11. CONCERNED that mountain ecosystems are particularly fragile and vulnerable to external pressures and NOTING that high altitude wetlands in many parts of the world are suffering adverse impacts due to unsustainable human practices, especially modifications of natural water courses, certain forms of intensive tourism, agriculture, grazing, and forestry;

12. FURTHER CONCERNED that climate change is resulting in the shrinkage of snowfields and glaciers in many mountain ranges and that this is leading to rapid changes in the distribution and functioning of high-altitude wetlands, with negative implications for downstream river systems; and

13. NOTING that mountain and high-altitude wetlands are generally under-represented in the Ramsar List of Wetlands of International Importance, with only a few Contracting Parties having designated such sites;

THE CONFERENCE OF THE CONTRACTING PARTIES

14. CALLS UPON Contracting Parties, the Convention's International Organization Partners, and other interested bodies, to recognize the hydrological, biological, cultural and socio-economic importance of mountain and high altitude wetlands and to take appropriate and timely actions for improving awareness and understanding of their functions and values;

15. URGES relevant Contracting Parties, International Organization Partners, and the Ramsar Bureau to share information, expertise and experience concerning the study, conservation and wise use of mountain and high altitude wetlands, particularly with a view to strengthening coordination of Ramsar implementation with work underway in the framework of bilateral and multilateral environmental agreements, especially the Convention on Biological Diversity and the UN Framework Convention on Climate Change, and those agreements dealing specifically with mountains, as well as with the initiatives of international organizations, including the United Nations Development Programme (UNDP), and REQUESTS the Bureau to report to COP9 on the progress made;

16. ENCOURAGES Contracting Parties to ensure that due attention is given to the role of mountain and high-altitude wetlands, and the importance of their conservation and wise use, in the preparation and implementation of river basin management plans;

17. FURTHER ENCOURAGES Contracting Parties to give priority to assessing the conservation status of mountain wetlands, to reviewing the legislation, policies and practices that may be impacting negatively on these important ecosystems, and to taking the necessary actions for stopping and reversing such impacts;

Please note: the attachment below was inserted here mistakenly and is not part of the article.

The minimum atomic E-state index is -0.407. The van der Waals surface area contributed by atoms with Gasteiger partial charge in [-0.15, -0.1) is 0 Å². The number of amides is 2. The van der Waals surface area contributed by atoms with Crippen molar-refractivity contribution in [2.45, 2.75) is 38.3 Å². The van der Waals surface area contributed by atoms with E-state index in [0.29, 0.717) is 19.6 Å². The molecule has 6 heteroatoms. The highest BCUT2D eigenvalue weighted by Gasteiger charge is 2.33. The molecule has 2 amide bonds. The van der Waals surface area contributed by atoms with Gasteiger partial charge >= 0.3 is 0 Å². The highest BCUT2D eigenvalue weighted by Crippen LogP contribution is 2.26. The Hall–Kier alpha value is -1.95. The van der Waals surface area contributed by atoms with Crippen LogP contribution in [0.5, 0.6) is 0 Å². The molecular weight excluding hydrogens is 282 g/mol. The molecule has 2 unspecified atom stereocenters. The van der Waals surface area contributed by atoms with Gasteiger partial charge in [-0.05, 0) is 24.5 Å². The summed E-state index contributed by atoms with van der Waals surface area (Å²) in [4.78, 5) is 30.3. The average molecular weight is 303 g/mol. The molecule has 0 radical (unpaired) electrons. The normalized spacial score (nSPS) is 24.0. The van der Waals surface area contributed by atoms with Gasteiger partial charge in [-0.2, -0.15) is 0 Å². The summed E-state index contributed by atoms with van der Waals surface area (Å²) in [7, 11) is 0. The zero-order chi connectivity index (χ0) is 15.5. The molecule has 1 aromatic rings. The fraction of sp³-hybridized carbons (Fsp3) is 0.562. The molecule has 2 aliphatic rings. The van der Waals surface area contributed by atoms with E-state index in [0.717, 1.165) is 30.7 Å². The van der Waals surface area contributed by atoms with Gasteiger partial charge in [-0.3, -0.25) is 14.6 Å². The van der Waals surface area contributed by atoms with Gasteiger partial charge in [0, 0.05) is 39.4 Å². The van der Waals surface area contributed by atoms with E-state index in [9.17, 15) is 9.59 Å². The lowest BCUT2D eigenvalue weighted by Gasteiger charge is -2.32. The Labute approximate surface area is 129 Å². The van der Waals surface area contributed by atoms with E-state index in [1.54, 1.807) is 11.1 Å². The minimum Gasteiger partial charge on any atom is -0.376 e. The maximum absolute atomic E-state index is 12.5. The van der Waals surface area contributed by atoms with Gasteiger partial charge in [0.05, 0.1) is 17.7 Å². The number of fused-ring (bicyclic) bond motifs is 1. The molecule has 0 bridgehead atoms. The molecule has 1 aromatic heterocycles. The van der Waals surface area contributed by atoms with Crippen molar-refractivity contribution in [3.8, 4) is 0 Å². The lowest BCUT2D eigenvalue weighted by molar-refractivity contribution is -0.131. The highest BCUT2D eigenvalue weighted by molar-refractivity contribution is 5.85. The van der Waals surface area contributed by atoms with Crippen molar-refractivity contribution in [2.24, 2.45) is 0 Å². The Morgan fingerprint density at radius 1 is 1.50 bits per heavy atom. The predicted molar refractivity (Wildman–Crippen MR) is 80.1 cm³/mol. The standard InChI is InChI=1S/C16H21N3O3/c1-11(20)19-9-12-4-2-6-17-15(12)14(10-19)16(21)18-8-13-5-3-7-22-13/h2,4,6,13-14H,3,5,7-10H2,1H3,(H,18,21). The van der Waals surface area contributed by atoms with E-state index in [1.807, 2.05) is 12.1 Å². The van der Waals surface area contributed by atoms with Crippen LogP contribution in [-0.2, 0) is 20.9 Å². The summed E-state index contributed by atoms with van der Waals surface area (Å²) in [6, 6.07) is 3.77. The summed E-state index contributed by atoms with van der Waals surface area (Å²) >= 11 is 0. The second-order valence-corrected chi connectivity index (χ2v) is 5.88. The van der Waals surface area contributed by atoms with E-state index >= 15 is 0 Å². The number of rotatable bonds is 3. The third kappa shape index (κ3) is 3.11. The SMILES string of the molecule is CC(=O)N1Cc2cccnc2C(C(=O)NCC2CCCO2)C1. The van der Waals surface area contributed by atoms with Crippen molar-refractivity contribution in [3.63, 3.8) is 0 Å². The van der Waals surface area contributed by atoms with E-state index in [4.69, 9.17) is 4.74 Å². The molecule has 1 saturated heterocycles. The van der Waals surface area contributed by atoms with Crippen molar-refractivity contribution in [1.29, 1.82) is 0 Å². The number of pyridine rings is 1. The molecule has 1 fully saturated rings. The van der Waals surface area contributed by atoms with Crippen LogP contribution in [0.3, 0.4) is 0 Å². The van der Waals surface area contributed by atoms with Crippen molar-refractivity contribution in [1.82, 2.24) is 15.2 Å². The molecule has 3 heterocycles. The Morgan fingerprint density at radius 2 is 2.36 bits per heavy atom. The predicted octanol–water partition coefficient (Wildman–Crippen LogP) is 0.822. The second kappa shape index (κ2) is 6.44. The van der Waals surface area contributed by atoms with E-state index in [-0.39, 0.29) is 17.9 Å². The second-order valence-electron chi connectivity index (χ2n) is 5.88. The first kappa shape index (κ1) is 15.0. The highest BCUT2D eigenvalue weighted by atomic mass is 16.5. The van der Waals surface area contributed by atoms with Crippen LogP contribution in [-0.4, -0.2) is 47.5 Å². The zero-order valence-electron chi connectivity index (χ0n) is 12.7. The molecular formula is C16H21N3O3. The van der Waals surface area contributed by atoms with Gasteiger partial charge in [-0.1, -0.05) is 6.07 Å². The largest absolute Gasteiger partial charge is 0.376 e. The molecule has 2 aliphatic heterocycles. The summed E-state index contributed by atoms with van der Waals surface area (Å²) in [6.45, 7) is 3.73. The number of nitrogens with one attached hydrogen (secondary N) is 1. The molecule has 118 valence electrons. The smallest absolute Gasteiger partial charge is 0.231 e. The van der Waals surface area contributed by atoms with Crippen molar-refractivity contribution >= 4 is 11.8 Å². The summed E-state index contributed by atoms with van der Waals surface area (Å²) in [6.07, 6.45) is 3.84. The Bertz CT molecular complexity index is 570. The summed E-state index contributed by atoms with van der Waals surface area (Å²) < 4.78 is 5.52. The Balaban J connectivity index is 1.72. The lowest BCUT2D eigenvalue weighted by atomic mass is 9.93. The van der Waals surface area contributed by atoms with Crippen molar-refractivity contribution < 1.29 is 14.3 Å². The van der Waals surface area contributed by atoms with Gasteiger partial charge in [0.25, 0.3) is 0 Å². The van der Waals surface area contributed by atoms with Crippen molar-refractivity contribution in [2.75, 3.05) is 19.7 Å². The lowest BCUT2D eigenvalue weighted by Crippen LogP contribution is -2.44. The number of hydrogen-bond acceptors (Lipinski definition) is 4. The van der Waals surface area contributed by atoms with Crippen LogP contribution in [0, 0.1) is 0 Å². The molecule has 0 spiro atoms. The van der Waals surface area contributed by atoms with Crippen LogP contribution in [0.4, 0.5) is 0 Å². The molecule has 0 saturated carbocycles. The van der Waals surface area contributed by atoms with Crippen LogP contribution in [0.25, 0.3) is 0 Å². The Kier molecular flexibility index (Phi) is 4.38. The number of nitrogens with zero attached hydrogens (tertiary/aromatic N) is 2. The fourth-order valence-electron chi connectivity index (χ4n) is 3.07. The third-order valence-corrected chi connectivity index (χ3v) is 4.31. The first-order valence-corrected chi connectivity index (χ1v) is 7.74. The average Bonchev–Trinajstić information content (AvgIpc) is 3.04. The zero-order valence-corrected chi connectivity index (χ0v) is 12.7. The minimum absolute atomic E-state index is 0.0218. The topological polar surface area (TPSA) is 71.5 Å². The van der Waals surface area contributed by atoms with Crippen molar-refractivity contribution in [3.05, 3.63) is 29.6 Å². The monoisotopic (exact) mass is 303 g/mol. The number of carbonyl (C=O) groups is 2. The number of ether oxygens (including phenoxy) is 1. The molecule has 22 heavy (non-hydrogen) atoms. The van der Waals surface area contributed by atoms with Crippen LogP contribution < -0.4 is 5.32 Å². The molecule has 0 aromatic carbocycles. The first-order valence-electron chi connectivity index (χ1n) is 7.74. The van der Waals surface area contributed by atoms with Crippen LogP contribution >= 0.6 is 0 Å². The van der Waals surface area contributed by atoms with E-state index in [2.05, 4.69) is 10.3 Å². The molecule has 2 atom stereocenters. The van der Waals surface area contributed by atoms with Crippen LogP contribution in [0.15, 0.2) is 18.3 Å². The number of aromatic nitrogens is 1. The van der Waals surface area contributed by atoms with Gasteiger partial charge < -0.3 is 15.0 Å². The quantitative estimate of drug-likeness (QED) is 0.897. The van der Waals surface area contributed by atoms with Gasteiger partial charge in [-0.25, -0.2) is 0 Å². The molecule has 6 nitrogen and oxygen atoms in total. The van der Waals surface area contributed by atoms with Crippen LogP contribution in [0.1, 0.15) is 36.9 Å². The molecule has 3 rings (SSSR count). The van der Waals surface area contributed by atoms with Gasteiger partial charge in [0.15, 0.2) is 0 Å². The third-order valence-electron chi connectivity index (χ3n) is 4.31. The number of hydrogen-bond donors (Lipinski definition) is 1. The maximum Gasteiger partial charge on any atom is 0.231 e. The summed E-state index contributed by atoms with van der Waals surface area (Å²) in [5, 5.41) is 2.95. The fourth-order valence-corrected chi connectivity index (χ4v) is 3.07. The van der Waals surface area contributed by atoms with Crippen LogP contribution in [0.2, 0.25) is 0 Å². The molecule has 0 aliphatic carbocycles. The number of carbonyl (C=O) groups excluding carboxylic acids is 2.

18. INVITES Contracting Parties to develop, as appropriate, national, regional or local strategies and plans for the wise use and conservation of mountain wetlands, in collaboration with other relevant processes; to designate mountain wetlands for inclusion in the List of Wetlands of International Importance; and to ensure that effective management plans are developed and applied for these Ramsar sites, as a means of ensuring their conservation and wise use; and

19. INSTRUCTS the Scientific and Technical Review Panel, in collaboration with interested Contracting Parties, the International Organization Partners, and institutions and individuals with relevant expertise to propose to COP9 amendments to the Ramsar Classification System for Wetland Type and other technical documents of the Convention that may be needed to ensure that all mountain wetlands are covered, particularly those associated with glaciers, and REQUESTS the Ramsar Bureau, when revising the Ramsar Handbook series following COP8, to take into account specific requirements for the conservation and wise use of mountain wetland systems in all appropriate new volumes of the series.

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Number of » Contracting Parties: 168 Sites designated for the
» List of Wetlands of
International Importance
2,181 Total surface area of designated sites (hectares): 208,545,658